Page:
Meredith Stead: We need to continue to develop smart growth solutions, including multi-family housing options. It would be my preference not to allow exclusively-single family subdivisions but rather new developments offering an array of housing options, from single family, condos and townhomes, to multi-family. By adding infill and density where our infrastructure is prepared to support it, we will add supply to the market, which will eventually catch the demand. Although state laws prohibit solutions like inclusionary zoning, it would be great to see a city process to reward developers that are building a diverse array of housing options. That reward can be executed through the ease of the administrative process for those who are building the types of developments that the city wants more of and appropriately includes the neighborhood residents in the process of development. We can’t require builders to invest in diverse housing options but we can reward those that are doing it correctly. Additionally, it’s important that ordinances like the short-term rental owner-occupancy stay in place. By removing this, we would face the threat of destroying neighborhoods by allowing investors to create neighborhoods of only short-term rentals.
What do you think of Boise’s goal to use 100% sustainable energy by 2035?
Jimmy Hallyburton: Climate Change is the number one issue facing every community worldwide, and we know its disastrous effects will disproportionately affect our most vulnerable community members in Boise and beyond first. In early 2019 I advocated, testified, and brought new voices to the table to support the City of Boise’s adoption of their Clean Energy by 2035 plan. During that public hearing it was the voice of community members that pushed the city from 2040 to 2035, and influenced City Council Members to include measures to ensure the clean energy goal would not affect energy affordability for our lower income communities. While 2035 was set as an aggressive but achievable goal, I think Boise must continue to explore opportunities to leverage growth, technology, and public/private partnerships in an effort to reach that goal sooner. If elected I would recommend the formation of a Climate Advisory Committee to explore and push initiatives at city and neighborhood levels to reach these goals. I would work with conservation groups to create short and long term plans that included things like Green Vehicle Selection Standards to electrify the City of Boise’s fleet at scale, programs that finance energy efficiency and renewable energy access to low-income community members, and energy benchmarking for commercial facilities including multi-family housing rentals. I would work with nonprofits to leverage grant funding for solar projects similar to one the Boise Bicycle Project is currently installing.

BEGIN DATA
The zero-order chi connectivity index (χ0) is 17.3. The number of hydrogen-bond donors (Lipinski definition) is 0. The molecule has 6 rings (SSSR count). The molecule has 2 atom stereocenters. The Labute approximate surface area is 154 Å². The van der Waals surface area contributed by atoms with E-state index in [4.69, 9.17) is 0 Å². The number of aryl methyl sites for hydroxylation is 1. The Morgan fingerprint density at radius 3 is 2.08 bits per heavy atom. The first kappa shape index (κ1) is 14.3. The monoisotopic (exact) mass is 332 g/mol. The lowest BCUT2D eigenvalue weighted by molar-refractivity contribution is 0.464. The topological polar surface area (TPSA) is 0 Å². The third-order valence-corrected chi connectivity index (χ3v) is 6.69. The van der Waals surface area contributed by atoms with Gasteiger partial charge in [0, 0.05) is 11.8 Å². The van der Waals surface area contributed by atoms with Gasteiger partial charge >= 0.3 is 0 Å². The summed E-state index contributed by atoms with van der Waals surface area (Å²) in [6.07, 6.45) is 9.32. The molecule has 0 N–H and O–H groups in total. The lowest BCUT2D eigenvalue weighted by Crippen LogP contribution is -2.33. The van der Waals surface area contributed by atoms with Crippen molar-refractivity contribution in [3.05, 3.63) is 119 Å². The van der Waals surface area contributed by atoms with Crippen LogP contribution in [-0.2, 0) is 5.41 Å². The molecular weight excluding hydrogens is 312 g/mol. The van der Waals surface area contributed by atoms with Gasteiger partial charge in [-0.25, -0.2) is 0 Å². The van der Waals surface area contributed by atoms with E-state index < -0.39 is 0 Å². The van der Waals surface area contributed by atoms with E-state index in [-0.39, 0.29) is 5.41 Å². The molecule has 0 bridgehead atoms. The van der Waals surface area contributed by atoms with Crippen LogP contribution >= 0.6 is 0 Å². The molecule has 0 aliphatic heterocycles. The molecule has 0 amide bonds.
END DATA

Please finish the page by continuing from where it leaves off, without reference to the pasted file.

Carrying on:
Meredith Stead: The goal is the right thing to do, and even more quickly if budgets permit. Additionally, I would like to see new development in the city utilize electric instead of gas power. When interior infrastructure like water heaters and furnaces burn methane, they add to our diminishing air quality and inversions. In bad weather, compiled with vehicle exhausts, we create a toxic environment for our citizens. The city can lead this effort by example and implementing a city-wide commitment to city owned development being all-electric. Additionally, we can add this effort to the Boise Green Building Code. Furthermore, we need to expand the use of Boise’s unique geothermal grid. New development within the downtown core should be encouraged to utilize the geothermal system.
What do you think of the state of local politics? What, if anything, would you like to see change?
Jimmy Hallyburton: I believe change has to begin at a local level and there is an enormous opportunity to empower our Neighborhood Associations with tools to better engage with decision making and community building. I would like to see the City of Boise expand its Energize Our Neighborhood program and provide new resources to address issues of equity and representation at a neighborhood level. I would like to see a combination of dedicated staff and City Council Members involved with neighborhood associations to help educate, activate, and empower community members to get involved with large scale city-wide initiatives.
Meredith Stead: With the growth that Boise is seeing, it would be interesting to see a different model for city council elections. Maybe instead of arbitrarily choosing a seat to run for, we all run one race and the top three candidates are placed on council. Another model to consider might be the geographical district model. I would like to see further diversity on council and place the best candidates into the seats.
Describe Boise in one emoji.
Jimmy Hallyburton: I don’t use a lot of emojis, so I’ll sub for a 1 word description instead. Equipped.
Meredith Stead: 🌳